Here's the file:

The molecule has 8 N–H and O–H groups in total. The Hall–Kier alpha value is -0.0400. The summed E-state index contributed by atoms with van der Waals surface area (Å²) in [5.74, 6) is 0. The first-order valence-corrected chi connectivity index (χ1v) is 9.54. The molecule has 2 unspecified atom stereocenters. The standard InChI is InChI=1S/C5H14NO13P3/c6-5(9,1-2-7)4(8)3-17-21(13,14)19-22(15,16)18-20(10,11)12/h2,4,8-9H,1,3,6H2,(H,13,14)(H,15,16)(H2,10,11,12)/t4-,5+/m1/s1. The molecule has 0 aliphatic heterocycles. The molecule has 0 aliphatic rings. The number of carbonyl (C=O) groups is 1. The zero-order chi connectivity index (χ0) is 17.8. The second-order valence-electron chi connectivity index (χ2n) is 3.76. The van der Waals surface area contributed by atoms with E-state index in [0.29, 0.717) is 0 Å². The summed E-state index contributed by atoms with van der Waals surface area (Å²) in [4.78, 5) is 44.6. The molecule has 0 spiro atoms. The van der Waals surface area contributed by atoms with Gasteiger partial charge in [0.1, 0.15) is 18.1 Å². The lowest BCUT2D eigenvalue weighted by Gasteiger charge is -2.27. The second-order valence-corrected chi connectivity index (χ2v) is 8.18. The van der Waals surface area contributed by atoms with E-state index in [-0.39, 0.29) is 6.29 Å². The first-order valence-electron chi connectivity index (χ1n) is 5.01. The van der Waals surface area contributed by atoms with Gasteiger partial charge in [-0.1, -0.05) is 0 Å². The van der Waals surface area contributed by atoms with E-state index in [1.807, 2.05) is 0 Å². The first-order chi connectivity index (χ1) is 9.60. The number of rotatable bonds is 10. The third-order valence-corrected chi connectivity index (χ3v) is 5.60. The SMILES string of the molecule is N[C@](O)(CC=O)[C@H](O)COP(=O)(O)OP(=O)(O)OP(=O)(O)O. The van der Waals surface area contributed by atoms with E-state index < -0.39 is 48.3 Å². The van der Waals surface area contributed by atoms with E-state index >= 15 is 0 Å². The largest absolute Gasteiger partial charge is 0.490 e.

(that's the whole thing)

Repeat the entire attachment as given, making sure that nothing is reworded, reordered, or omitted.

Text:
The molecule has 8 N–H and O–H groups in total. The Hall–Kier alpha value is -0.0400. The summed E-state index contributed by atoms with van der Waals surface area (Å²) in [5.74, 6) is 0. The first-order valence-corrected chi connectivity index (χ1v) is 9.54. The molecule has 2 unspecified atom stereocenters. The standard InChI is InChI=1S/C5H14NO13P3/c6-5(9,1-2-7)4(8)3-17-21(13,14)19-22(15,16)18-20(10,11)12/h2,4,8-9H,1,3,6H2,(H,13,14)(H,15,16)(H2,10,11,12)/t4-,5+/m1/s1. The molecule has 0 aliphatic heterocycles. The molecule has 0 aliphatic rings. The number of carbonyl (C=O) groups is 1. The zero-order chi connectivity index (χ0) is 17.8. The second-order valence-electron chi connectivity index (χ2n) is 3.76. The van der Waals surface area contributed by atoms with E-state index in [0.29, 0.717) is 0 Å². The summed E-state index contributed by atoms with van der Waals surface area (Å²) in [4.78, 5) is 44.6. The molecule has 0 spiro atoms. The van der Waals surface area contributed by atoms with Gasteiger partial charge in [0.1, 0.15) is 18.1 Å². The lowest BCUT2D eigenvalue weighted by Gasteiger charge is -2.27. The second-order valence-corrected chi connectivity index (χ2v) is 8.18. The van der Waals surface area contributed by atoms with E-state index in [-0.39, 0.29) is 6.29 Å². The first-order valence-electron chi connectivity index (χ1n) is 5.01. The van der Waals surface area contributed by atoms with Gasteiger partial charge in [-0.1, -0.05) is 0 Å². The van der Waals surface area contributed by atoms with E-state index in [1.807, 2.05) is 0 Å². The first-order chi connectivity index (χ1) is 9.60. The number of rotatable bonds is 10. The third-order valence-corrected chi connectivity index (χ3v) is 5.60. The SMILES string of the molecule is N[C@](O)(CC=O)[C@H](O)COP(=O)(O)OP(=O)(O)OP(=O)(O)O. The van der Waals surface area contributed by atoms with E-state index < -0.39 is 48.3 Å². The van der Waals surface area contributed by atoms with E-state index >= 15 is 0 Å². The largest absolute Gasteiger partial charge is 0.490 e.